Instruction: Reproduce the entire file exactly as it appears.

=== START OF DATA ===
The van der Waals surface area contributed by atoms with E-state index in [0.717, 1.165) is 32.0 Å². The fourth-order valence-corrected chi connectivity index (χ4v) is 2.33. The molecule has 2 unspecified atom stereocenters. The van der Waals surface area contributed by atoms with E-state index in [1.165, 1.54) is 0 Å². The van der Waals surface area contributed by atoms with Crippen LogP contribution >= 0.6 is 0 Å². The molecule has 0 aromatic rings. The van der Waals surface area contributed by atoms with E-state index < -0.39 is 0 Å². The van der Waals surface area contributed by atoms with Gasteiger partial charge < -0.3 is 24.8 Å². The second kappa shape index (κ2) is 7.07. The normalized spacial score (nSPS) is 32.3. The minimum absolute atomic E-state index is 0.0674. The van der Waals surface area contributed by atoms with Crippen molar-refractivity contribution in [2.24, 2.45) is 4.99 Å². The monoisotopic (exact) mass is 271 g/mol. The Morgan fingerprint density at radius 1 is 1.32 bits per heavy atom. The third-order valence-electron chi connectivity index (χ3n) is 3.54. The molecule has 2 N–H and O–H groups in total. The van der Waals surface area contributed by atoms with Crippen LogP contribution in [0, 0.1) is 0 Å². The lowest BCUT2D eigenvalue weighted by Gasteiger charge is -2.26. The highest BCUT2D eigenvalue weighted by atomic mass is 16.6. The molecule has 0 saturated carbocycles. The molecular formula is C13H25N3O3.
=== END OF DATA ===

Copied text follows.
The van der Waals surface area contributed by atoms with E-state index in [0.717, 1.165) is 32.0 Å². The fourth-order valence-corrected chi connectivity index (χ4v) is 2.33. The molecule has 2 unspecified atom stereocenters. The van der Waals surface area contributed by atoms with E-state index in [1.165, 1.54) is 0 Å². The van der Waals surface area contributed by atoms with Crippen LogP contribution >= 0.6 is 0 Å². The molecule has 0 aromatic rings. The van der Waals surface area contributed by atoms with E-state index < -0.39 is 0 Å². The van der Waals surface area contributed by atoms with Gasteiger partial charge < -0.3 is 24.8 Å². The second kappa shape index (κ2) is 7.07. The normalized spacial score (nSPS) is 32.3. The minimum absolute atomic E-state index is 0.0674. The van der Waals surface area contributed by atoms with Crippen molar-refractivity contribution in [2.24, 2.45) is 4.99 Å². The monoisotopic (exact) mass is 271 g/mol. The Morgan fingerprint density at radius 1 is 1.32 bits per heavy atom. The third-order valence-electron chi connectivity index (χ3n) is 3.54. The molecule has 2 N–H and O–H groups in total. The van der Waals surface area contributed by atoms with Crippen LogP contribution in [0, 0.1) is 0 Å². The lowest BCUT2D eigenvalue weighted by Gasteiger charge is -2.26. The highest BCUT2D eigenvalue weighted by atomic mass is 16.6. The molecule has 0 saturated carbocycles. The molecular formula is C13H25N3O3.